Wolves are likely to be aggressive towards unrelated wolves as these may be a threat to the limited resources available to the wolf family at any one time. This natural aggression towards strange wolves is what caused the odd results seen in those original studies of captive unrelated wolves. But wolf leaders in the wild do not ‘Alpha Roll’ other members of their family or ‘pack’. The rolling on the back of one wolf to another is offered voluntarily as a sign of submission or peaceful intent. Not forced upon him by another wolf. Many dogs have inherited this appeasement behavior and will roll on their back if they feel at all threatened.
Alpha dog meaning
So if wolves do not fight for ‘rank’ within the pack, what about dogs? Surely in a group of dogs there will be a hierarchy? Well, no. It appears we were wrong again. A hierarchy implies that the higher ranking individuals have special privileges based on their rank. They get ‘first pick’ of food, mates and a whole range of other resources. There is simply no evidence that groups of dogs, either domestic or feral, arrange themselves in any kind of hierarchy of this nature.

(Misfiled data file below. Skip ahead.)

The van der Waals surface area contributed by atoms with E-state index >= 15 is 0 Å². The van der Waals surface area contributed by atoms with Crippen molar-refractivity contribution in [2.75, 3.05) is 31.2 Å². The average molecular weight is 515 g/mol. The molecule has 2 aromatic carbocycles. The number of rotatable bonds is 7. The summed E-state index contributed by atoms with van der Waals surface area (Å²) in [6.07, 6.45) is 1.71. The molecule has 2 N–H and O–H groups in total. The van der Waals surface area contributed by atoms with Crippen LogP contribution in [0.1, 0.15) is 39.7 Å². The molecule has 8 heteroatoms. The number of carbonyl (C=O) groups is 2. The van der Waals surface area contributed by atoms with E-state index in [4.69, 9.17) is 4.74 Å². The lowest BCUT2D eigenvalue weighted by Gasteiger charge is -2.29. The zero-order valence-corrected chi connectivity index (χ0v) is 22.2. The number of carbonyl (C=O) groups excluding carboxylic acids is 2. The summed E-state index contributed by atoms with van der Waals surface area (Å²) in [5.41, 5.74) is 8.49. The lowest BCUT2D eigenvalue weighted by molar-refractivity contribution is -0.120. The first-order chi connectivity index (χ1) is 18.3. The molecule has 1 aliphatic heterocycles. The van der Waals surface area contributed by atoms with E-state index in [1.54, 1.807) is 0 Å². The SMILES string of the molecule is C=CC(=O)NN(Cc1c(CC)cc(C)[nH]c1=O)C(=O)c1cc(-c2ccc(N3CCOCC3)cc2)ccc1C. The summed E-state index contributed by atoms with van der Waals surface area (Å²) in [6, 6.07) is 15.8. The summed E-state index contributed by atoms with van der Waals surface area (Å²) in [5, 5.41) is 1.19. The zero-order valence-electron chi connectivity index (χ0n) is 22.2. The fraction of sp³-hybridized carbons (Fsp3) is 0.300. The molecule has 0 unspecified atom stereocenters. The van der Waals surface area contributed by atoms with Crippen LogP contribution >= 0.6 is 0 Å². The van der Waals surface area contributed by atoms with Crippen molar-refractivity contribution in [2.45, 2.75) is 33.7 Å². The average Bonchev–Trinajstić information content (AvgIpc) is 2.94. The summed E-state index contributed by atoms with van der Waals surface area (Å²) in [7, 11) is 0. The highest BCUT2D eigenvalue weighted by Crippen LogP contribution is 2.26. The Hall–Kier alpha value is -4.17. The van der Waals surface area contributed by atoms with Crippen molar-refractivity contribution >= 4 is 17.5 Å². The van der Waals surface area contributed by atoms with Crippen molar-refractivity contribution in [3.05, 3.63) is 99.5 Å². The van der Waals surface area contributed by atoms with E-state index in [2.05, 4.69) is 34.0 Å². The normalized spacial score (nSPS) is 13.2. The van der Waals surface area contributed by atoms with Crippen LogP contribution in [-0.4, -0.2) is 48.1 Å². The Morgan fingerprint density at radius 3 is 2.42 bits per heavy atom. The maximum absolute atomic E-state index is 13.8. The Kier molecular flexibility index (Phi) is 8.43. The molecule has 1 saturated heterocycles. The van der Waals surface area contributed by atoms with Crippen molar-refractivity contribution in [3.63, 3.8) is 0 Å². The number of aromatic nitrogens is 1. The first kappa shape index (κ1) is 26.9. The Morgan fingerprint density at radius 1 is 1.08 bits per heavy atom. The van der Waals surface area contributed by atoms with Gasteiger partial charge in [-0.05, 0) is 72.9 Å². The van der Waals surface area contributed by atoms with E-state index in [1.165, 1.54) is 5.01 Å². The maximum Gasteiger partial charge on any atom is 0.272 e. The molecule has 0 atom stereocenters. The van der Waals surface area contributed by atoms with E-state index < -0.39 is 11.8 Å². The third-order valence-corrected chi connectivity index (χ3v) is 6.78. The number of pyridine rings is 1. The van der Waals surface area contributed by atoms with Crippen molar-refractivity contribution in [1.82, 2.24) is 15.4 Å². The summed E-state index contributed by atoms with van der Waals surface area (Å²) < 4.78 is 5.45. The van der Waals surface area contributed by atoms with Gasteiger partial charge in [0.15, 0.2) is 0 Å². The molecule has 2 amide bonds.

Modern studies of feral and village dogs living semi wild on the fringes of human society suggest that dogs place even less value on dominance or leadership than wolves do. There are in fact no ‘alpha’ dogs. Alpha dog meaning highest ranking dog, is simply no longer a valid concept
Dog pack behavior
The behavior we see in dogs that form social groups or gatherings is not pack behavior in the way that we once thought it was. One dog might fight for food, another might fight for a mate, but there is no fixed ‘position’ to be won or gained through fighting, no working up through the ranks, until the dog reaches the position of ultimate power. That creature of legend, the ‘Pack Leader’ or ‘Alpha’ dog is a myth. And one that has done a great deal of harm in the dog training world.
It’s all about resources